Roman Necropolis of "Regular Folk" Found in France
A magnificent Roman necropolis has been unearthed at Narbonne, in Occitaine, southwestern France. Archaeologists from the National Institute for Preventive Archaeological Research (INRAP) have reported on their excavations of the necropolis that was discovered beneath the gates of Narbonne and state that so far over 300 tombs have been found. The ancient burial ground covers half an acre and was actively used during the 1st and 2nd centuries.
Colonia Narbo Martius was founded in 118 BC on the Via Domitia, the first Roman road in Gaul linking Italy to the Iberian peninsula. As the first Roman colony in Gaul after Massalia (modern-day Marseille) was conquered by Caesar in 49 BC it became the capital of the province of Gallia Transalpina, later renamed “Gallia Narbonensis.” It was known for its prosperity and wealth.
Aerial view of a section of the Roman necropolis found in Narbonne, France. (Denis Gliksman, Inrap)
Assessing the Organic Evidence of the Roman Necropolis
The necropolis is situated about a third of a mile east of the ancient city’s perimeter at the crossroads of two Roman roads. It was designed in parcels of different architectural styles, with some tombs butting against each other while others are separated by service roads. What makes this discovery extra special is that the graves are “not” populated with the bodies of the social elite, but with those of common, everyday people.
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The tombs are generally characterized with small funerary monuments decorated with painted plaster and inscribed plaques detailing the entombed’s names, who are mostly of Italian origin. Archaeologists say they have found evidence of “widespread prosperity” among Narbo’s urban population. Most of the remains are cinerary, including burned bones and ashes on pyres in ceramic vessels often accompanied by delicate small bottles, ceramic jugs, and lamps. Among the ritualistic items recovered are charred organic burned offerings including figs and dates and also jewelry and phallic amulets.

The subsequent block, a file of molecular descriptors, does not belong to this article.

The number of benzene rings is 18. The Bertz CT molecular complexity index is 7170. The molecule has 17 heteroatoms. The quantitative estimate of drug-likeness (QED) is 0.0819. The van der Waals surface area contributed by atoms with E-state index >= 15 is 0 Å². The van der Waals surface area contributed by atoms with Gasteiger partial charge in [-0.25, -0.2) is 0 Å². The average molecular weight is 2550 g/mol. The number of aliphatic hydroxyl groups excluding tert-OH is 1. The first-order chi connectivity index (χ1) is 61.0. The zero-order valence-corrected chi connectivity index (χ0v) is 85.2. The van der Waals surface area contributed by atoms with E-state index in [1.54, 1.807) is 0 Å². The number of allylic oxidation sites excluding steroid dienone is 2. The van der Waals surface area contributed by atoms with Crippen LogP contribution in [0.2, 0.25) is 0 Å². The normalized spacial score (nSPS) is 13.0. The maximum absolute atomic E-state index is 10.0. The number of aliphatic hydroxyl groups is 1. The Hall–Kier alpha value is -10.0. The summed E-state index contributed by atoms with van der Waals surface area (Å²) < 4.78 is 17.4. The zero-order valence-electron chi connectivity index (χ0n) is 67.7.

A funerary plaque with the deceased’s name and epitaph. (Denis Gliksman, Inrap)
Floods Aren’t Always Bad
An Art Daily report says a tributary of the Aude river once flowed near the site and a series of floods deposited several layers of silt which have effectively enshrined and protected the ancient remains. The archaeologists excavated 10 feet (3.05 meters) into the alluvial silt and found each of the layers represented a different flood, which in turn sealed-in artifacts from different burial phases. However, this muddy chronological history book not only details the progressive use of the burial ground, but also the religious beliefs of the people and associated funerary customs and traditions.
Archaeologists found a type of perfume bottle that was frequently used in Roman funerary rituals. (Denis Gliksman, Inrap)
The site’s excellent state of preservation allows for a very clear picture of the rituals performed at funeral pyres and in the graves, and of the post-funeral memorial practices; which included offerings made in honor of the deceased and sometimes meals consumed within the burial enclosures. The researchers found that one-third of the graves were equipped with ceramic libation conduits (amphorae) which allowed for offerings to be made directly into the graves and small cups and shells were discovered that would have been used for pouring liquids into the conduits.
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A ceramic libation conduit which allowed for offerings to be made directly into the grave. (Denis Gliksman, Inrap)
The Elite of the Working Class
The archaeologists claim “libation conduits” are quite rare finds in Gaul until now, and through chemical analysis they hope to reveal exactly what the offerings were that the bereaved poured into the conduits. But it won’t have been mixtures of rare, exotic plants, herbs, and spices like what is found in the tombs of emperors and generals, but more likely everyday foods and drinks spared by the working class folks.
The sheer diversity of the funerary structures and artifacts and the tombs excellent states of preservation make this discovery unique not only in Gaul but across the Roman empire. And as a testimony to the site’s ‘elite’ status, it is already being considered as a primary data generator in the study of funerary practices of working-class people in Roman-occupied Gaul.
Top Image: Aerial view of the large Roman necropolis found in Narbonne, France. Source: Denis Gliksman, Inrap
By Ashley Cowie